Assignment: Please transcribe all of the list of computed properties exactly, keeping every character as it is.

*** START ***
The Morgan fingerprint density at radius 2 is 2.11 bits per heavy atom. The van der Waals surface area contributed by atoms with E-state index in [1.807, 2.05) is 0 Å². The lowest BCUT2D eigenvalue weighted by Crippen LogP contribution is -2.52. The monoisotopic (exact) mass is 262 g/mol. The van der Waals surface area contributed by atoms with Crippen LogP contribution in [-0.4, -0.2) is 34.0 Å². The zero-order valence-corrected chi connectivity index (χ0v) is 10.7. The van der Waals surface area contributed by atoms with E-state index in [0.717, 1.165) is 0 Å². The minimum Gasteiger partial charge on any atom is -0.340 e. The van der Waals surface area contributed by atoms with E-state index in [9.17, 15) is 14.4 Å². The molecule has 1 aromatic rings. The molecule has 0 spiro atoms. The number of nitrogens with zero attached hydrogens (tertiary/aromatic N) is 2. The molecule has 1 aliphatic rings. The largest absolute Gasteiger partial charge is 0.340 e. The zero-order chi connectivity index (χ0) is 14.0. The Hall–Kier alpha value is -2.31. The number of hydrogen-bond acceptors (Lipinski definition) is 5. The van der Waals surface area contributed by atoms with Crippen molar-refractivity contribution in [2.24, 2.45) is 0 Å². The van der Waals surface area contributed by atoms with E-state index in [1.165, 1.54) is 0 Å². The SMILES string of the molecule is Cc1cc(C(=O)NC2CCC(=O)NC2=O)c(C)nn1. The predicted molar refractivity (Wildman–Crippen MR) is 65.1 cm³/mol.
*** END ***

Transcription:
The Morgan fingerprint density at radius 2 is 2.11 bits per heavy atom. The van der Waals surface area contributed by atoms with E-state index in [1.807, 2.05) is 0 Å². The lowest BCUT2D eigenvalue weighted by Crippen LogP contribution is -2.52. The monoisotopic (exact) mass is 262 g/mol. The van der Waals surface area contributed by atoms with Crippen LogP contribution in [-0.4, -0.2) is 34.0 Å². The zero-order valence-corrected chi connectivity index (χ0v) is 10.7. The van der Waals surface area contributed by atoms with E-state index in [0.717, 1.165) is 0 Å². The minimum Gasteiger partial charge on any atom is -0.340 e. The van der Waals surface area contributed by atoms with E-state index in [9.17, 15) is 14.4 Å². The molecule has 1 aromatic rings. The molecule has 0 spiro atoms. The number of nitrogens with zero attached hydrogens (tertiary/aromatic N) is 2. The molecule has 1 aliphatic rings. The largest absolute Gasteiger partial charge is 0.340 e. The zero-order chi connectivity index (χ0) is 14.0. The Hall–Kier alpha value is -2.31. The number of hydrogen-bond acceptors (Lipinski definition) is 5. The van der Waals surface area contributed by atoms with Crippen molar-refractivity contribution in [2.24, 2.45) is 0 Å². The van der Waals surface area contributed by atoms with E-state index in [1.165, 1.54) is 0 Å². The SMILES string of the molecule is Cc1cc(C(=O)NC2CCC(=O)NC2=O)c(C)nn1. The predicted molar refractivity (Wildman–Crippen MR) is 65.1 cm³/mol.